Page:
Through her 2008 memoir, Thinking in Pictures, Grandin attempts to explain her unusual circumstance—the way autism shaped and continues to shape her daily life. She begins her story with an explanation of her methodology of thinking, describing her comprehension of ideas through mental pictures. Grandin explains that many of her struggles with social interaction and communication stemmed from the her dependence on visual representations for new concepts. She frequently discusses how most of her thought processes, ranging from deduction to memory, involve manipulation of highly detailed 3-D images in her mind. “Words are like a second language to me. I translate both spoken and written words into full color movies, complete with sound, which run like a VCR tape in my head.” (Grandin, 2006, pg. 19) Lack of concrete images to represent abstract ideas like facial expression, body language, and emotion, posed some of the biggest hurdles for Grandin to overcome in her childhood.
Grandin also notes that, like many individuals with austism, her problems internalizing sensory information were a constant struggle. Nearly every autistic individual, Grandin states, is affected by abnormalities in one or more of their somatosensory systems, including vision, sound, smell, and touch. Grandin herself relays stories of her childhood in which she battled an overwhelming anxiety due to sensory overload; things like hypersensitivity to touch, difficulty with shifting attention between sounds, and an aversion to specific colors or visual stimuli were among the sources of Grandin’s anxiety.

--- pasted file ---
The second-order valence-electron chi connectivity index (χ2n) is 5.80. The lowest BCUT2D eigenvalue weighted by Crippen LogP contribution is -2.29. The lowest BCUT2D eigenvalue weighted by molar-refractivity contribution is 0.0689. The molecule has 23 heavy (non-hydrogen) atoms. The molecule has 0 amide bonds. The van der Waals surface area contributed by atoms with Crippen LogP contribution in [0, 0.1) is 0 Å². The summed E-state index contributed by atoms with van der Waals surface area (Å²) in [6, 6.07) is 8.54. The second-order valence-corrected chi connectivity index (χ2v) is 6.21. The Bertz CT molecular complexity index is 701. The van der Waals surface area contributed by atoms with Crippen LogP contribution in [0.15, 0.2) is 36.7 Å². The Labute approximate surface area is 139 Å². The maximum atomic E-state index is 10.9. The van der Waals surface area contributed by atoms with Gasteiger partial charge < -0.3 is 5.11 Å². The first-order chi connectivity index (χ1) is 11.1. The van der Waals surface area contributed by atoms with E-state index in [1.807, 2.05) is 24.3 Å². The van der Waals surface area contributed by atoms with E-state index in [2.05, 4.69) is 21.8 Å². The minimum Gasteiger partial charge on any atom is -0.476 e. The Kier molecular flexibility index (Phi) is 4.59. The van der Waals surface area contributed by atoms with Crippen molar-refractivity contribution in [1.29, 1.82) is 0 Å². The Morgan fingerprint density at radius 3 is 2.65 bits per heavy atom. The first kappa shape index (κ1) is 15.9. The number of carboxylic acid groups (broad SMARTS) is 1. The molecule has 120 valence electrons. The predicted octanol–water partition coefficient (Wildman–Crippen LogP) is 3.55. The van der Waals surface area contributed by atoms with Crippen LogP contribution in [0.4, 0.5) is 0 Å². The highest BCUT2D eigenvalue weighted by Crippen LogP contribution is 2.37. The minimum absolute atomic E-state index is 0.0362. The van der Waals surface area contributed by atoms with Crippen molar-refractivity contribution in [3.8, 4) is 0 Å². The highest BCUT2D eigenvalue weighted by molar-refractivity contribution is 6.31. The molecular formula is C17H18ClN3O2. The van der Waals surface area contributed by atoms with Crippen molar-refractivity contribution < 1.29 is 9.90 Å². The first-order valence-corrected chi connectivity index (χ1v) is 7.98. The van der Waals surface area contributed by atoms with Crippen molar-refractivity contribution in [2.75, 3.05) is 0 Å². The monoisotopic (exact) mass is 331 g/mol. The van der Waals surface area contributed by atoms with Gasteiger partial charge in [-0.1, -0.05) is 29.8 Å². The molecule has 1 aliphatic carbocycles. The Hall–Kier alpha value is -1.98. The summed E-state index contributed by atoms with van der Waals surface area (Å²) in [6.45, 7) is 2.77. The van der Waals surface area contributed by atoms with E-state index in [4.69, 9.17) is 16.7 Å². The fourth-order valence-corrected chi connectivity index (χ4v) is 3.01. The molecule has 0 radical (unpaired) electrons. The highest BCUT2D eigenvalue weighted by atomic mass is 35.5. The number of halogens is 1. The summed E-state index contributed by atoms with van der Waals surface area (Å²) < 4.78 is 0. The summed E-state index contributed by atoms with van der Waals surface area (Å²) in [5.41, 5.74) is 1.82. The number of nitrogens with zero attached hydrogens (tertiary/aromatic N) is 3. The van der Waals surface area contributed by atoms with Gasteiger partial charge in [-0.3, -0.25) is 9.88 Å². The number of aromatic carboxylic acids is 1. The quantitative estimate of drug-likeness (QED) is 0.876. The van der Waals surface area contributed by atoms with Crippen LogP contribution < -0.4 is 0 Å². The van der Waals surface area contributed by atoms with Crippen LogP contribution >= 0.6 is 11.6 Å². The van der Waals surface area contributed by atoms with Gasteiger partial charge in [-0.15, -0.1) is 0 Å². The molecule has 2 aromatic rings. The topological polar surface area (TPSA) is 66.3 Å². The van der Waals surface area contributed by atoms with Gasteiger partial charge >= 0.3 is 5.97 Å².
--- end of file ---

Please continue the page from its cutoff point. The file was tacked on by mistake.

While these symptoms and experiences have paralleled experiences described by other individuals with autism, Grandin herself passionately advocates that individuals with autism are extremely unique in terms of their characteristics and abilities. The disorder itself was designated a spectrum disorder, encompassing a wide range of individuals with varying levels of social and cognitive ability. Recent studies show that the prevalence of autism has been estimated by the CDC (Center for Disease Control) at 1 in 88 individuals, boys being three to four times more likely than girls. While studies lack conclusive evidence or comprehensive understanding of the causes of autism and its sudden rise in prevalence, implicated factors include genetics, exposure to toxic agents, and timing of exposure to toxic agents. (Grandin, 2006; Rosenberg et al., 2008) Experimental studies incorporating brain scans of autistic individuals have shown that autism can often be linked to abnormalities in brain structure and/or function.